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Mechanic Damaged My Car

Discussion in 'Car Sales, Dealers, Repairs, Lemon Law' started by LawyerWantToBe, Dec 2, 2020.

  1. LawyerWantToBe

    LawyerWantToBe Law Topic Starter New Member

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    Hello,

    Thanks so much for creating this forum. You all do a wonderful job of helping ignorant people like me sleep at night. :)

    Would some please give some advice to me pertaining to a repair issue that I am having?

    During the first week of November my regular mechanic was too busy to work on my car so I brought it to another mechanic who an acquaintance of mine uses. This mechanic was replacing the #8 spark plug when he dropped a small socket into the cylinder through the spark plug hole. He did not realize his folly until he started the car. He retrieved the socket by boring the spark plug hole and inserting a magnet to fish the socket out of the cylinder. Then he installed an insert. When I picked up the car he told me the entire story and promised to make it right if I was unhappy.
    Since I got the car back it has been making a clicking noise in the general area of the #8 cylinder. I brought it to my regular mechanic and he listened to it and said that I needed a new head and that while the head was off the #8 cylinder should be inspected for more damage.
    I immediately called the mechanic and he agreed to replace the head and inspect the cylinder. I dropped car off on Monday the 30th, then on the 1st he said that he would not replace the head or inspect the cylinder. He said that when he originally removed the #8 spark plug the small socket was probably laying inside the hole next to the spark plug and when he pulled the spark plug out the socket mostly likely fell in.

    I was wondering if I should seek the services of an attorney?

    Thank you...
     
  2. Tax Counsel

    Tax Counsel Well-Known Member

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    I suggest you first go back to your mechanic, find out how much it will cost to fix it, and get some estimates from other reputable mechanics, too. Assuming you can prove that the mechanic who dropped the socket caused the head problem too then in general you'd be entitled to sue for the amount of money it would take to fix the engine from at least the most competitive bid you got. Pick a mechanic and get the work done now since suing and collecting the judgment takes time and you don't want to leave this problem unfixed for that period of time. If you pick a mechanic that charges more than the most competitive bid you got just realize you may end up eating the extra amount you pay for repair over that competitive bid. If the amount to repair this is within your state's small claims court limit then I suggest you sue the mechanic in small claims court. You'll not need a lawyer for that.
     
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  3. mightymoose

    mightymoose Moderator

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    Is the mechanic suggesting that a socket was already in the spark plug hole when he tried to remove the spark plug, so he isn't responsible for it?
    It is pretty much impossible for a socket to have already been there and for him to remove the spark plug without first removing any obstruction. there is no room for a socket to be in there laying to the side.
    if he started the engine with the socket in the cylinder there is most certainly damage to the head and the cylinder. The clicking you hear is probably from valve damage.
    I would be incredibly upset to have found out that he bored through the head to remove the socket rather than remove the head. He took a lazy shortcut.
    This guy is blowing smoke. Don't buy his story.
     
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  4. Zigner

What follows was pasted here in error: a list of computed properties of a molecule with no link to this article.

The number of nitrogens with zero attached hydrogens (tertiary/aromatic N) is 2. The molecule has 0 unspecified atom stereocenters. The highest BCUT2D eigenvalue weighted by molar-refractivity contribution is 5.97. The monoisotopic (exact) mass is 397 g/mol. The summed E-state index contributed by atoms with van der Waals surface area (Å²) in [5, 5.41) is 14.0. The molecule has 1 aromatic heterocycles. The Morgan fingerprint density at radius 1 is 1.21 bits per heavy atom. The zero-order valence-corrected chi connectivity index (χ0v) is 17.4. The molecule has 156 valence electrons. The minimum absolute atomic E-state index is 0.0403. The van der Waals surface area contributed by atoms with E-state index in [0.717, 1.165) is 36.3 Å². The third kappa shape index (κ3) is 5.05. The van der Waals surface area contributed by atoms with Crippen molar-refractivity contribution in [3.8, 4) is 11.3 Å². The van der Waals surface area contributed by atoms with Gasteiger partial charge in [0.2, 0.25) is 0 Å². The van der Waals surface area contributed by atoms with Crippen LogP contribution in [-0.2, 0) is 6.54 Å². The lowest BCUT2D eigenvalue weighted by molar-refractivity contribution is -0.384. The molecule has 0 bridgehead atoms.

Zigner Well-Known Member

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    The mechanic used a borescope to find the socket, then used a magnet to remove it. There was no hole put in to the head.
     
  5. mightymoose

    mightymoose Moderator

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    The mechanic must have bored the plug hole to make it larger in order to get the socket out. Otherwise an insert to patch the hole would not have been necessary.
     
  6. Zigner

    Zigner Well-Known Member

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    I believe you are right - I stand corrected.
     
  7. LawyerWantToBe

    LawyerWantToBe Law Topic Starter New Member

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    "This dude is a bucket of smoke."
    Sean Connery
    :)
     
  8. welkin

    welkin Active Member

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    You will probably also need new valves, a new piston, and perhaps a new connecting rod. These are major repairs and will cost big money to tear down the engine to inspect and replace the damaged parts.
     
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  9. LawyerWantToBe

    LawyerWantToBe Law Topic Starter New Member

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    Yes, I have been calling mechanics and that is what they are telling me. The service dept at the local dealership quoted at least $2,000.00 just to tell me what the problems are and give me a quote for the repairs. Another mechanic quoted $4,000.00 just to replace the head which he says needs to be replaced for starts (maybe more if the cylinder is damaged). A third mechanic mentioned replacing the engine. Either way it's going to be expensive. Especially considering the vehicle is only valued at about $7,000.00.
    From what I gather, if I cannot prove that the mechanic's dropping the socket in the cylinder caused the damages in the first place then I am out a lot of money. The mechanic who caused this freely admits that they were the ones that caused the socket to fall into the spark plug hole. But what if they deny it when in front of a judge? I did not have a witness with me while talking to mechanic.
    Also, his reasoning for not fixing the problem is that he says that the socket was laying in the cavern next to the spark plug and the socket was not one of his but must have been left there by a previous person while working on vehicle. So when this mechanic removed the spark plug the socket fell in to the cylinder. What if the judge decides to rule in favor of mechanic based on this description?